Mortelmans et al. (16)Are Dutch hospitals prepared for chemical, biological, or radionuclear incidents? a survey studyDescriptive cross-sectional93 hospitalsChemical, biological, radiation and nuclearOnline surveyAssessing Dutch hospitals readiness for CBRN accidentsHospital-specific data, information on hospital accident planning, risk perception, availability of decontamination units, personal protective equipment, antidotes, radiation diagnosis, infectious disease specialists, isolation measures and staff training.Despite risk perception, there are serious gaps in the preparedness of Dutch hospitals to deal with patients involved in CBRN accidents.
Ahmadi Marzaleh et al. (17)Developing a model for hospitals’ emergency department preparedness in radiation and nuclear incidents and nuclear terrorism in IranAnalytical study32 specialistsRadiation and nuclear accident questionnairesPairwise comparison questionnaireCreating a national model for emergency preparedness of hospitals (ED) in the face of radiation and nuclear accidents as well as nuclear terrorism in IranEvaluating three main groups of staff, clients and the system structureFull-scale preparedness requires the promotion of cultural, social, economic and political levels synergistically. Hence, governments must formulate policies to deal with such incidents.
Azeem et al. (18)Perception of preparedness of health care professionals in case of a nuclear, chemical, biological attack / emergency in a tertiary care hospitalDescriptive cross-sectional200 biochemical specialists and nursesChemical, biological and nuclearQuestionnaireAssessing the preparedness of nuclear health care professionals perception in the event of an attack or CBN accident in a hospitalAccess to a specialist center, access to ventilators, access to bed and laundry, access to staff programThe level of preparedness is associated with the number of training courses and programs passed by the participants and medical staff and those with a postgraduate degree were most prepared, followed by the medical graduates and the nursing staff.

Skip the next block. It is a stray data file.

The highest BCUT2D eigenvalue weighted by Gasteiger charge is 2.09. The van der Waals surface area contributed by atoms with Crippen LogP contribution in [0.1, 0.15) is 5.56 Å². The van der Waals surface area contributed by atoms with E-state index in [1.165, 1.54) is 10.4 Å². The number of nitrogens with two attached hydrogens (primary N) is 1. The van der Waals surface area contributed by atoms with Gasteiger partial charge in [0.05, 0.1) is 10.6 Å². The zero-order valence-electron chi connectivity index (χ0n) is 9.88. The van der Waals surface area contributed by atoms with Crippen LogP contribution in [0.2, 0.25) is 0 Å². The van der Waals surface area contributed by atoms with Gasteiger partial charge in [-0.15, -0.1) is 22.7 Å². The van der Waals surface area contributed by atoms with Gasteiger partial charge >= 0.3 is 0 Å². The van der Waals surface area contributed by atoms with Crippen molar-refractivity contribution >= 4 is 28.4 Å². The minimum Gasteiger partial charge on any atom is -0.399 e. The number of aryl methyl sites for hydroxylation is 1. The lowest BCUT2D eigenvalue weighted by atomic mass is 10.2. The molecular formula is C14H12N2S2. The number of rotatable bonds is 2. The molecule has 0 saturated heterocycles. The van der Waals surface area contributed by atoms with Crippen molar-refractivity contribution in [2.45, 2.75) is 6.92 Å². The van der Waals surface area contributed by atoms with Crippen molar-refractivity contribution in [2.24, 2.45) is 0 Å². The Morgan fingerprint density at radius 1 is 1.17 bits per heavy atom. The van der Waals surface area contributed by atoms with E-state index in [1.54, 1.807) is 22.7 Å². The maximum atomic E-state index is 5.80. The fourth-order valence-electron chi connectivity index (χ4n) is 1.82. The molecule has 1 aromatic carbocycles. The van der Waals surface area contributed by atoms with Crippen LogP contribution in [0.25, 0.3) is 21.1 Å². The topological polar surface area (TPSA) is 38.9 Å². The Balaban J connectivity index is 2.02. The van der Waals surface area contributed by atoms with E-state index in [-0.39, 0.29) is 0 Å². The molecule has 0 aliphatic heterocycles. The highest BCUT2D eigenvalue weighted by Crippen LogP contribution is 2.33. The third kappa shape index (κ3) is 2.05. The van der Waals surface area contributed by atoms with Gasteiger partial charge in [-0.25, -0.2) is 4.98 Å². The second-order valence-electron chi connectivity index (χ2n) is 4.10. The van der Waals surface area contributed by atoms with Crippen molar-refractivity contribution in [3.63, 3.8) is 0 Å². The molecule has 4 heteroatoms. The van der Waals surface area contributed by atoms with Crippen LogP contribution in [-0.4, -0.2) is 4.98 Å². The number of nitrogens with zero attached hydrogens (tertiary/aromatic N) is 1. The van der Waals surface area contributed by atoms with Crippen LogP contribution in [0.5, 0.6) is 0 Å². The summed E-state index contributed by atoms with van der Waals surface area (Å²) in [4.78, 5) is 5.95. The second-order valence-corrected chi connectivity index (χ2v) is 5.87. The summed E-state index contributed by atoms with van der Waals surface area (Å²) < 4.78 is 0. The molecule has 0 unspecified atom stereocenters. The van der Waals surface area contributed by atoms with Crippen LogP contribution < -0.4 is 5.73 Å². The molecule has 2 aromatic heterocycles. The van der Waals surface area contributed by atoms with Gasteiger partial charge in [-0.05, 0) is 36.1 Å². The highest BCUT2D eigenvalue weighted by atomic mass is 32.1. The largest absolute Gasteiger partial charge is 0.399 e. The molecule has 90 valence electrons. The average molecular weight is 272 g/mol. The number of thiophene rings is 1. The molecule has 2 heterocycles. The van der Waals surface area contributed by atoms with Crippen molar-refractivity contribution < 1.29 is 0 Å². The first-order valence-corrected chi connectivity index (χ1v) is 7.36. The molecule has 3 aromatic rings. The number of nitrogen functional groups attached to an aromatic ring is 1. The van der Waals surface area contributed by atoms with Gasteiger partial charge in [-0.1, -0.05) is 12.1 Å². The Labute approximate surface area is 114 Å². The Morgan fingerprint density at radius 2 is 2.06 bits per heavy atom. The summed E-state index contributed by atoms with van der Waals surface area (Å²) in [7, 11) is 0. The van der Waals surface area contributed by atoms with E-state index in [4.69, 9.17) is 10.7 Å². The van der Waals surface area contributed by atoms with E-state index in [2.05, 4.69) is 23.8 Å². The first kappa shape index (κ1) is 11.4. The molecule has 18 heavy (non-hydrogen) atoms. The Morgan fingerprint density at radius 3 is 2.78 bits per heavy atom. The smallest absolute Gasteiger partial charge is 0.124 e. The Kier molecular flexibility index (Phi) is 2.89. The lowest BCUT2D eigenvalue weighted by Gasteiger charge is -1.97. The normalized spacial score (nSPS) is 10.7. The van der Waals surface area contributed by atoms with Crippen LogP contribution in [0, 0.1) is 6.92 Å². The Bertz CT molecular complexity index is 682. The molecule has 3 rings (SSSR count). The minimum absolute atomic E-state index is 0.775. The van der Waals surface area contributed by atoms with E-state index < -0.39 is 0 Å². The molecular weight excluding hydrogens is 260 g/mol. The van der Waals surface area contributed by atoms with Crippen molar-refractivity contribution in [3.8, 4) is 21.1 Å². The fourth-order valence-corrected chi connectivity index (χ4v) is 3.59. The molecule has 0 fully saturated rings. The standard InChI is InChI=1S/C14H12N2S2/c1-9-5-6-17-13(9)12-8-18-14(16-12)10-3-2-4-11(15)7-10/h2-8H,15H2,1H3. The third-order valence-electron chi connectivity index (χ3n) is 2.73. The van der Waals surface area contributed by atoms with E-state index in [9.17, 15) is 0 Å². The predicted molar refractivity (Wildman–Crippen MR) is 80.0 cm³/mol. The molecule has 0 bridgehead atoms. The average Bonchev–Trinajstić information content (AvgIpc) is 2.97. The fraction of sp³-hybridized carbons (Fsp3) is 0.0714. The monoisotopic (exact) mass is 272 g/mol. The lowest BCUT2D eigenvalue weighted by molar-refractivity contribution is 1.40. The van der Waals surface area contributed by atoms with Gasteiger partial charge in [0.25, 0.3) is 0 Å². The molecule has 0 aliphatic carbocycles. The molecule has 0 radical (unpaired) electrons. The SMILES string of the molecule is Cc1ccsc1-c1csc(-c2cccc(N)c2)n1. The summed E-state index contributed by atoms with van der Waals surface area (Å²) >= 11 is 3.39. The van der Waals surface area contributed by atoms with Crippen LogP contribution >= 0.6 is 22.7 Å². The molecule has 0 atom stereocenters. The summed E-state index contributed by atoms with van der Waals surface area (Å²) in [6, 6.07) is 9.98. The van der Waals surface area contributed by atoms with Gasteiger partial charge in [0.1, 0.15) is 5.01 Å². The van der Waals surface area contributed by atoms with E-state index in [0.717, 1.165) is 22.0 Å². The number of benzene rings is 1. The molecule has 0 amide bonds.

Aminizadeh et al. (6)Hospital preparedness challenges in biological disasters.A qualitative studyQualitative study-content analysis20 Specialists and experts working in the field of biological accidents.InterviewIdentifying the challenges of hospital preparedness for biological events.Training and practice, resource management, safety and health, patient management, risk assessment, laboratory, monitoringIranian hospitals are not ready for biological disasters. Hence, it is recommended that hospital preparation programs be designed based on biological event preparation standards.
Eyison et al. (19)Evaluation of the medical chemical, biological, radiological, and nuclear awareness level of emergency healthcare professionals serving on different centersDescriptive-cross-sectional and comparative67 experts in health care departmentsChemical, biological, radiological and nuclearQuestionnaireChemical, biological, radiological and nuclear (CBRN) awarenessHospital accident program, risk perception and evaluation of CBRN personnel, the status of hospital decontamination wards, the use of personnel protective equipment, antidotes, CBRN training, and demographic informationEmergency health professionals need to be prepared for CBRN events. The world has now recognized the importance of CBRN preparedness after the outbreak of COVID-19.
Luther et al. (20)Issues associated with chemical, biological and radiological emergency department response preparednessQualitative study1 HospitalChemical, biological, radiation, and nuclearInterviewPreparedness of a newly established hospital’s emergency room to deal with chemical, biological, and radiation (CBRs) threats.Staff protection equipment, mortalities associated with CBR Accidents, mass-casualty incidents (MCI), early detection of contamination and comprehensive biological disasterPreparedness training must include regular training at the local and national levels, while testing and monitoring systems for automated and measured responses. In this case, emergency staff would be able to provide timely, proper and safe interventions for suspected CBR accidents to obtain the best possible outcome for all parties involved.
Candiotti et al. (21)Emergency Preparedness for biological and chemical incidents: a survey of anesthesiology residency programs in the United StatesQualitative and descriptive135 specialist and expertChemical and biologyElectronic questionnaireTo assess the preparedness of specialists to tackle clinical problems related to patients exposed to hazardous chemicals and biocides, such as weapons of mass destruction (WMD).Should this training be mandatory and be repeated every so often? The training programs offered to anesthesia personnel regarding the use of WMD and patient management in US programsDespite the augmented training of anesthesia personnel to cope with the WMD since 2001, to ensure sufficient preparedness across the United States, further efforts are still warranted, including the possible involvement of The American Society of Anesthesiologists and the American Board of Anesthesiology